Journal of Neurology

, Volume 246, Issue 5, pp 358–364 | Cite as

Activation of macrophages/microglia with the calcium-binding proteins MRP14 and MRP8 is related to the lesional activities in the spinal cord of HTLV-I associated myelopathy

  • Mayumi Abe
  • F. Umehara
  • Ryuji Kubota
  • Takashi Moritoyo
  • Shuji Izumo
  • Mitsuhiro Osame
Original communication

Abstract

Macrophages and microglia may play an important role in the pathogenesis of chronic inflammatory process in HTLV-I associated myelopathy (HAM) and tropical spastic paraparesis (TSP). However, the etiology and cellular mechanism of chronic inflammation are poorly understood in HAM/TSP. To help to define the roles of macrophages and microglia we analyzed the various patterns of macrophage and microglia activation in the central nervous system (CNS) of HAM/TSP using several monoclonal antibodies recognizing the different states of activation. The results indicate that a large number of macrophages and microglia express both MRP14 and MRP8 in active-chronic inflammatory lesions of the patients with a short duration of illness (2.5 years). In the patient whose duration of illness was 4.5 years, perivascular and parenchymal macrophages and microglia were reactive for MRP8 but not for MRP14. In contrast, MRP14 and MRP8 were negative on the perivascular and parenchymal macrophages and microglia in inactive-chronic lesions and in controls. This study suggests that (a) activated macrophages and microglia as well as CD4+ T lymphocytes and CD8+ cytotoxic T lymphocytes are main components of the inflammatory process in the CNS in HAM/TSP, (b) activation of macrophages and microglia is related to the amount of HTLV-I proviral DNA in situ.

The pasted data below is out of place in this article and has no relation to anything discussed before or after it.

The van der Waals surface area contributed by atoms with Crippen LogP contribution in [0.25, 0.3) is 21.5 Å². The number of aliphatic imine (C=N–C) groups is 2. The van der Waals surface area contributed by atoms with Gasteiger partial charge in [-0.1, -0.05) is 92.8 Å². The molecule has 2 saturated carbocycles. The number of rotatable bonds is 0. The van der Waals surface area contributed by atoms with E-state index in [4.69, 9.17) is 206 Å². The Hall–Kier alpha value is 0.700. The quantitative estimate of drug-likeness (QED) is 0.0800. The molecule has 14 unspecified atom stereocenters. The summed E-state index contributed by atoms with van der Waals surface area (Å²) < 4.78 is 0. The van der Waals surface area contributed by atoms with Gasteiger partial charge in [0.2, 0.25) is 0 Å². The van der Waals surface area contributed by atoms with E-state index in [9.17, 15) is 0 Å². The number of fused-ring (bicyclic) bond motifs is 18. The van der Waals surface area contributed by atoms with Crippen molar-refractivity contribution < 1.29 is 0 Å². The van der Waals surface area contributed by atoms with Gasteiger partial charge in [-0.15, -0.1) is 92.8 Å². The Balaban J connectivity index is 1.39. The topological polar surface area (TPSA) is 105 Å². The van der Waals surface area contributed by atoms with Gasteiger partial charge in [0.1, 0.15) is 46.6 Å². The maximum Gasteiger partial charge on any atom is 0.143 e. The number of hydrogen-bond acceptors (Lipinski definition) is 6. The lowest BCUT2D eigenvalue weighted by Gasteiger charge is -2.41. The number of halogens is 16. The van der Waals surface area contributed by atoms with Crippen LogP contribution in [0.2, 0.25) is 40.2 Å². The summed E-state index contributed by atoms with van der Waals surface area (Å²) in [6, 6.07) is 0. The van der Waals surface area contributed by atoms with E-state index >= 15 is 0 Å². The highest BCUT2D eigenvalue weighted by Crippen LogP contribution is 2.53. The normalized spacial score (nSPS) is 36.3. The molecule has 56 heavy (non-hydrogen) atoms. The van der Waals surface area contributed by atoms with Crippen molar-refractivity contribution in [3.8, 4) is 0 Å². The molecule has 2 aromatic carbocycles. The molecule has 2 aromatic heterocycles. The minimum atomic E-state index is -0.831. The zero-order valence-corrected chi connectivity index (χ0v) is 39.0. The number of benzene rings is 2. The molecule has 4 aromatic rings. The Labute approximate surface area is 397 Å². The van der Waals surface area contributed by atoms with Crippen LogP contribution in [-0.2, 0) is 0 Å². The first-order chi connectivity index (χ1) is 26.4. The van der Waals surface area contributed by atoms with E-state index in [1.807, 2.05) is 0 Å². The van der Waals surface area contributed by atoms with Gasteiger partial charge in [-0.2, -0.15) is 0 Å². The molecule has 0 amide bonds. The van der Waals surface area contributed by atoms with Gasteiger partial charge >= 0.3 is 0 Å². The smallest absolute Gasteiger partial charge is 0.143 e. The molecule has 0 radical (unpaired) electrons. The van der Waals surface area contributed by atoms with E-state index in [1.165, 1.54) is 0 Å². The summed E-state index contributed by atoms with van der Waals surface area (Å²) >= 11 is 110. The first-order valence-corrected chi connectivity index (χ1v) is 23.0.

Key words HTLV-I associated myelopathy Macrophage Microglia MRP14 MRP8 

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Copyright information

© Steinkopff Verlag 1999

Authors and Affiliations

  • Mayumi Abe
    • 1
  • F. Umehara
    • 1
  • Ryuji Kubota
    • 1
  • Takashi Moritoyo
    • 1
  • Shuji Izumo
    • 2
  • Mitsuhiro Osame
    • 1
  1. 1.Third Department of Internal Medicine, Kagoshima University School of Medicine, Sakuragaoka 8-35-1, Kagoshima, Japan Tel.: +81-99-275-5332; Fax: +81-99-265-7134JP
  2. 2.Division of Molecular Pathology in Center for Chronic Viral Disease, Kagoshima University School of Medicine, Sakuragaoka 8-35-1, Kagoshima, JapanJP

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